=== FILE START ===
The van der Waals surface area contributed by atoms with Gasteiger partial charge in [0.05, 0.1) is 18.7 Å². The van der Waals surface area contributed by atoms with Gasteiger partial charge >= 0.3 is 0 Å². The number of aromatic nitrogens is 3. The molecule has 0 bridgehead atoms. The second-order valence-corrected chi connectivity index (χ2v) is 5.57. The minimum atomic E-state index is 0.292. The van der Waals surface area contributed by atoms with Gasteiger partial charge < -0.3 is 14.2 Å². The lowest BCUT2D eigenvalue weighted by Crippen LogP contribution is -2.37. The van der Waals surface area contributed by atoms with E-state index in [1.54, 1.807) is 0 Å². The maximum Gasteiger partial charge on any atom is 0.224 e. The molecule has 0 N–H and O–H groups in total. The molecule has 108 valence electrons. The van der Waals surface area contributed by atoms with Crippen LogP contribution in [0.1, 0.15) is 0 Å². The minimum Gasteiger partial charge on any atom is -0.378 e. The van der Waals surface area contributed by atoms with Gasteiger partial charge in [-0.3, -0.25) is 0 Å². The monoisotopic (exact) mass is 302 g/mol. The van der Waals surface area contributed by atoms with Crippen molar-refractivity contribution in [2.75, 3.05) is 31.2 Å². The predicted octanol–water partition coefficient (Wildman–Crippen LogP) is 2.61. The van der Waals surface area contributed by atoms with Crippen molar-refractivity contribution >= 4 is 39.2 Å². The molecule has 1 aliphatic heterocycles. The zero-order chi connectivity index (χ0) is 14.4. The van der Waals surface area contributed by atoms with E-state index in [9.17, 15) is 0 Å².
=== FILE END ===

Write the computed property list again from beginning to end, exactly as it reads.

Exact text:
The van der Waals surface area contributed by atoms with Gasteiger partial charge in [0.05, 0.1) is 18.7 Å². The van der Waals surface area contributed by atoms with Gasteiger partial charge >= 0.3 is 0 Å². The number of aromatic nitrogens is 3. The molecule has 0 bridgehead atoms. The second-order valence-corrected chi connectivity index (χ2v) is 5.57. The minimum atomic E-state index is 0.292. The van der Waals surface area contributed by atoms with Gasteiger partial charge < -0.3 is 14.2 Å². The lowest BCUT2D eigenvalue weighted by Crippen LogP contribution is -2.37. The van der Waals surface area contributed by atoms with E-state index in [1.54, 1.807) is 0 Å². The maximum Gasteiger partial charge on any atom is 0.224 e. The molecule has 0 N–H and O–H groups in total. The molecule has 108 valence electrons. The van der Waals surface area contributed by atoms with Crippen LogP contribution in [0.1, 0.15) is 0 Å². The minimum Gasteiger partial charge on any atom is -0.378 e. The van der Waals surface area contributed by atoms with Gasteiger partial charge in [-0.3, -0.25) is 0 Å². The monoisotopic (exact) mass is 302 g/mol. The van der Waals surface area contributed by atoms with Crippen molar-refractivity contribution in [2.75, 3.05) is 31.2 Å². The predicted octanol–water partition coefficient (Wildman–Crippen LogP) is 2.61. The van der Waals surface area contributed by atoms with Crippen molar-refractivity contribution >= 4 is 39.2 Å². The molecule has 1 aliphatic heterocycles. The zero-order chi connectivity index (χ0) is 14.4. The van der Waals surface area contributed by atoms with E-state index in [9.17, 15) is 0 Å².